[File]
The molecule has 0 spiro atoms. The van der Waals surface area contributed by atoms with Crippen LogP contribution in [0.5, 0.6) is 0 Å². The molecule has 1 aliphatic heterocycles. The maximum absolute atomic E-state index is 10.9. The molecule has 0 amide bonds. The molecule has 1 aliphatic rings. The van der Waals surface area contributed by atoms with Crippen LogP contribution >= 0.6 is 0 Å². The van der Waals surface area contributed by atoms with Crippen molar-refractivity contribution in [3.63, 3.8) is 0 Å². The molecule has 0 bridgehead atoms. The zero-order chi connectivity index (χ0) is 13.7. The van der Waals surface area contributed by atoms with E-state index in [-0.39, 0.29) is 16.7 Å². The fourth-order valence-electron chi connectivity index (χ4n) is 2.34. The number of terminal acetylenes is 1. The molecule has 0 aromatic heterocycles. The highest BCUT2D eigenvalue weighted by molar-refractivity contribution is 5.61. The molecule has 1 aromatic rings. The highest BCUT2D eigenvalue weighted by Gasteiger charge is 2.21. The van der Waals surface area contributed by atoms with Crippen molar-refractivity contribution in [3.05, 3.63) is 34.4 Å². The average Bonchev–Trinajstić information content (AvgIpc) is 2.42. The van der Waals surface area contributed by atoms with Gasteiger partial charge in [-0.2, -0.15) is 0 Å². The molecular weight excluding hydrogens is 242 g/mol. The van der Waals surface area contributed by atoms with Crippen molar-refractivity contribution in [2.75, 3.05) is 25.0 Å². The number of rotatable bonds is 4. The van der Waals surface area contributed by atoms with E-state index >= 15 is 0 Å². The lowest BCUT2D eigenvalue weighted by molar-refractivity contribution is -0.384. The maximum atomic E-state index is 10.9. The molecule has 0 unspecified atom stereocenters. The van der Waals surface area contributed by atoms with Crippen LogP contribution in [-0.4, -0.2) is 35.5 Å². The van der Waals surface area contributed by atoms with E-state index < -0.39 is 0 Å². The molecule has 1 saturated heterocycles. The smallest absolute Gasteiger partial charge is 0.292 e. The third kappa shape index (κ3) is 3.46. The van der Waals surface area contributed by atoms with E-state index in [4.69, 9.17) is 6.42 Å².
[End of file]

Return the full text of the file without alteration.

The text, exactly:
The molecule has 0 spiro atoms. The van der Waals surface area contributed by atoms with Crippen LogP contribution in [0.5, 0.6) is 0 Å². The molecule has 1 aliphatic heterocycles. The maximum absolute atomic E-state index is 10.9. The molecule has 0 amide bonds. The molecule has 1 aliphatic rings. The van der Waals surface area contributed by atoms with Crippen LogP contribution >= 0.6 is 0 Å². The van der Waals surface area contributed by atoms with Crippen molar-refractivity contribution in [3.63, 3.8) is 0 Å². The molecule has 0 bridgehead atoms. The zero-order chi connectivity index (χ0) is 13.7. The van der Waals surface area contributed by atoms with E-state index in [-0.39, 0.29) is 16.7 Å². The fourth-order valence-electron chi connectivity index (χ4n) is 2.34. The number of terminal acetylenes is 1. The molecule has 0 aromatic heterocycles. The highest BCUT2D eigenvalue weighted by molar-refractivity contribution is 5.61. The molecule has 1 aromatic rings. The highest BCUT2D eigenvalue weighted by Gasteiger charge is 2.21. The van der Waals surface area contributed by atoms with Crippen molar-refractivity contribution in [3.05, 3.63) is 34.4 Å². The average Bonchev–Trinajstić information content (AvgIpc) is 2.42. The van der Waals surface area contributed by atoms with Gasteiger partial charge in [-0.2, -0.15) is 0 Å². The molecular weight excluding hydrogens is 242 g/mol. The van der Waals surface area contributed by atoms with Crippen molar-refractivity contribution in [2.75, 3.05) is 25.0 Å². The number of rotatable bonds is 4. The van der Waals surface area contributed by atoms with E-state index >= 15 is 0 Å². The lowest BCUT2D eigenvalue weighted by molar-refractivity contribution is -0.384. The maximum atomic E-state index is 10.9. The molecule has 0 unspecified atom stereocenters. The van der Waals surface area contributed by atoms with Crippen LogP contribution in [-0.4, -0.2) is 35.5 Å². The van der Waals surface area contributed by atoms with E-state index < -0.39 is 0 Å². The molecule has 1 saturated heterocycles. The smallest absolute Gasteiger partial charge is 0.292 e. The third kappa shape index (κ3) is 3.46. The van der Waals surface area contributed by atoms with E-state index in [4.69, 9.17) is 6.42 Å².